LONDON (Reuters) - Chelsea will have a massive void to fill in midfield next season after the club's all-time record goalscorer Frank Lampard announced on Monday he was ending his 13-year spell at Stamford Bridge.
The England World Cup player, who joined the Premier League club from London rivals West Ham United in 2001 for a fee of 11 million pounds, scored 211 goals in all competitions for Chelsea.
"Whatever the next challenge is for me I will always be amongst you and have Chelsea in my heart," Lampard told the club's fans in a statement.
"Hopefully I will get to see you all soon to say goodbye properly. In the meantime thank you for the memories and keep making history."
Lampard, who turns 36 on June 20 and will be England's vice-captain at the World Cup in Brazil, is out of contract and has been linked with a move to new Major League Soccer franchise New York City.
The New York club announced earlier on Monday that Spain World Cup forward David Villa had signed on a three-year deal from Atletico Madrid.
Lampard won three Premier League titles, four FA Cups, two League Cups, the Europa League and the Champions League with Chelsea.
"When I arrived at this fantastic club 13 years ago I would never have believed that I would be fortunate enough to play so many games and enjoy sharing in so much success," he said.
"This club has become part of my life and I have so many people to thank for the opportunity. Firstly (former chairman) Ken Bates, who put his neck on the line to sign me as a young player and without him I would not have even begun this experience.
"Roman Abramovich, the man who saved our club and took us all to new levels. His desire to push the club to the top of the football world has rubbed off on everyone," he added, referring to the Russian billionaire who bought the club in 2003.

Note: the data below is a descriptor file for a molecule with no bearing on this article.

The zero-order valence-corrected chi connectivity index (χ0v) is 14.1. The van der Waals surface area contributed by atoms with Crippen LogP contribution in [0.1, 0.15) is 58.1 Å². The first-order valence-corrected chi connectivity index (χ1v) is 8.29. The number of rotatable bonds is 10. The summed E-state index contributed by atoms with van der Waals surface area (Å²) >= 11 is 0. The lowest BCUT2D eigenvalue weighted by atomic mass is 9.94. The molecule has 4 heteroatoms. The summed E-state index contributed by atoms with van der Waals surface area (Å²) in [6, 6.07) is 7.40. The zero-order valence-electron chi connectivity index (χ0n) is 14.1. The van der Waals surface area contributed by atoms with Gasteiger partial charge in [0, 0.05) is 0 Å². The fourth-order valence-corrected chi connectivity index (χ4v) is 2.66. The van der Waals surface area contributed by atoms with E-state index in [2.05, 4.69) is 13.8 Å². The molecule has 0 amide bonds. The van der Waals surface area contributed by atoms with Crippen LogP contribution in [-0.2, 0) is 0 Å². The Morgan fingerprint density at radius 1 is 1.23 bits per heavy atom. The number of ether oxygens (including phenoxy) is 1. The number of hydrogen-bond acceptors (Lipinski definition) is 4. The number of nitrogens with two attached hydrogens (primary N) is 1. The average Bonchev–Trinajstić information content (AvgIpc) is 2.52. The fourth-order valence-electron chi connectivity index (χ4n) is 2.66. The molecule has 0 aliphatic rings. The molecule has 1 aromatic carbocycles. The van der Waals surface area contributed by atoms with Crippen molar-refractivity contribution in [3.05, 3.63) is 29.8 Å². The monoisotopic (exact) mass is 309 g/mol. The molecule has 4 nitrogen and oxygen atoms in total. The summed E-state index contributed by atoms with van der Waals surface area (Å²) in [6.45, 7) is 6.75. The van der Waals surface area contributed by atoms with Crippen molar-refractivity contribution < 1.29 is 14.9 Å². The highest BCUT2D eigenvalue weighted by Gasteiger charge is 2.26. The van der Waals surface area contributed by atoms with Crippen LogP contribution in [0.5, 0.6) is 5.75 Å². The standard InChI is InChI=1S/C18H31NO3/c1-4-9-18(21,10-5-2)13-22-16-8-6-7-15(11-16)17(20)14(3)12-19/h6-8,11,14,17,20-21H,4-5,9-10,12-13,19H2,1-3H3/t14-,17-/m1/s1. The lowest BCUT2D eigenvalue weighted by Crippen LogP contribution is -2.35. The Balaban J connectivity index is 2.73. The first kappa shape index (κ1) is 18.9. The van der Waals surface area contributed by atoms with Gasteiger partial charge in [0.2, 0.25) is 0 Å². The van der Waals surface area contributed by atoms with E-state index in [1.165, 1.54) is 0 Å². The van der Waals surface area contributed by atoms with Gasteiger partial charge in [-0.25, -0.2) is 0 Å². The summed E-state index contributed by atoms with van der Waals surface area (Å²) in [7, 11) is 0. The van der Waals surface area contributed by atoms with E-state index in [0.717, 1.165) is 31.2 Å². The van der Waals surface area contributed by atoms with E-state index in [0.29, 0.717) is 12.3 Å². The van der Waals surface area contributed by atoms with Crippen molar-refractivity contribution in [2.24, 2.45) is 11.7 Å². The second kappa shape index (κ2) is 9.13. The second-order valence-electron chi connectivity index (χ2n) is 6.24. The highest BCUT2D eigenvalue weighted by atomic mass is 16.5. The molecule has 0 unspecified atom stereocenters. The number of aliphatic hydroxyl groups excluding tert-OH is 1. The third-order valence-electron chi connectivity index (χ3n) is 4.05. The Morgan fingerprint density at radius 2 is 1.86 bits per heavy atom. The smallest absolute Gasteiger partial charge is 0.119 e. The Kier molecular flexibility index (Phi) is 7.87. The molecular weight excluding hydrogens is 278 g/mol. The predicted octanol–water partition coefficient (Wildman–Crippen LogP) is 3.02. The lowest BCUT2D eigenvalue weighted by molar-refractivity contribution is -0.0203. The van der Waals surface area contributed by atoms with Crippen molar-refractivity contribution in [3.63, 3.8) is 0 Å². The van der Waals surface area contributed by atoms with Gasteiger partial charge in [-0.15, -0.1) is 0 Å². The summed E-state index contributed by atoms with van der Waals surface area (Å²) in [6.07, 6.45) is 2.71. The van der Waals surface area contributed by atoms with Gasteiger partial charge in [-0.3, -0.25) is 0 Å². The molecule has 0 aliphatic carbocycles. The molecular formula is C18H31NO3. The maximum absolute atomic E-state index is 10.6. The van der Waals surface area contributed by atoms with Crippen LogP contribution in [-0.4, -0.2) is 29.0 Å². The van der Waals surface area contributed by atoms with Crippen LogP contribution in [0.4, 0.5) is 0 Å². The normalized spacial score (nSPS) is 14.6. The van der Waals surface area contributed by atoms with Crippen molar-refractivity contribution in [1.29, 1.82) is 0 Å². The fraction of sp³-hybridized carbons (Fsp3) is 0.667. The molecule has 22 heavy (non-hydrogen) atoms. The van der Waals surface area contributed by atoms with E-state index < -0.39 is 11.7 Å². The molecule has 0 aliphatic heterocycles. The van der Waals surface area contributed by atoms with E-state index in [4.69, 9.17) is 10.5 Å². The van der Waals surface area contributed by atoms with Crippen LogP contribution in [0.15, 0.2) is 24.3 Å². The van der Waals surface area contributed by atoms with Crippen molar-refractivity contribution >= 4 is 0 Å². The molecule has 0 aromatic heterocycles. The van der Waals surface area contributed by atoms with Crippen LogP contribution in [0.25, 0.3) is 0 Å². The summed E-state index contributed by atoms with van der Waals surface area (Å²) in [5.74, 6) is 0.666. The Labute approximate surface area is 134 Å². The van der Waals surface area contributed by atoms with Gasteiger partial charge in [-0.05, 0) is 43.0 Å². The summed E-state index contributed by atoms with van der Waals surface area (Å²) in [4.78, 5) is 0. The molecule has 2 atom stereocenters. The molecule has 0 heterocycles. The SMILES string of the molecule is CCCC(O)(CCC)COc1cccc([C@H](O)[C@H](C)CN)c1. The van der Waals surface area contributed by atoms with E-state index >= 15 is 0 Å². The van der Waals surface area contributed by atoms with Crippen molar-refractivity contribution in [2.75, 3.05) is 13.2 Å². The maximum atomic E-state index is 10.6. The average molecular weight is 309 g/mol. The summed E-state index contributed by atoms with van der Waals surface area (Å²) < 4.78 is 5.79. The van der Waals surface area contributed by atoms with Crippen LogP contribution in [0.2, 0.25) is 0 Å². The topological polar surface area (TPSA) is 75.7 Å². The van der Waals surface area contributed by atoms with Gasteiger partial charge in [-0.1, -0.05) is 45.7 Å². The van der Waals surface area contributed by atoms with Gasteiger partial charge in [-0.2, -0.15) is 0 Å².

Lampard was brought to Chelsea by manager Claudio Ranieri and the player struggled to prove his worth in his first season at Stamford Bridge.
The Londoner started to blossom in his second campaign and it was his two goals at Bolton Wanderers, in Jose Mourinho's maiden season in charge in 2004-05, that sealed the club's first top-flight title in 50 years.
Lampard, by then, had turned into the modern-day version of England 1966 World Cup winner Bobby Charlton, with a penchant for spectacular long-range goals.
Chelsea won the Premier League title again in 2006 and it was his pass to Didier Drogba that set up the only goal in the 2007 FA Cup final victory over Manchester United at Wembley.
Lampard, vice-captain to skipper John Terry, flourished under Mourinho but the midfielder's insatiable thirst for goals continued when the Portuguese left in September 2007.
The England international, who has won 103 caps for his country, claimed the domestic league and cup double with Chelsea under Italian Carlo Ancelotti in 2010.
However, the crowning glory of his days in the royal blue number eight shirt came in Munich in May 2012.
With Terry missing because of suspension, Lampard hoisted the Champions League trophy aloft after Chelsea beat Bayern Munich in a penalty shootout in the German team's own Allianz Arena stadium.
He was also captain, with Terry this time sidelined by injury, when Chelsea beat Benfica 2-1 in the 2013 Europa League final in Amsterdam.
Earlier that season Lampard went past Bobby Tambling's club record tally of 202 goals when he struck twice in a 2-1 Premier League victory at Aston Villa.
"He achieved everything with Chelsea," former midfield partner Michael Ballack told Sky Sports. "He's a legend there and also for England.
"I think he has had a lot of offers so he can choose what he wants. He's experienced enough to make the right decision now," added the former German international.
Ballack believes Lampard could one day return to Chelsea as a member of the coaching staff.
"Maybe he leaves just for a few years and then he can come back," said Ballack. "He is a player who will always be involved in such a club.
"He's really well connected with Chelsea and there will always be a place in the future there for him."
(Editing by Alan Baldwin)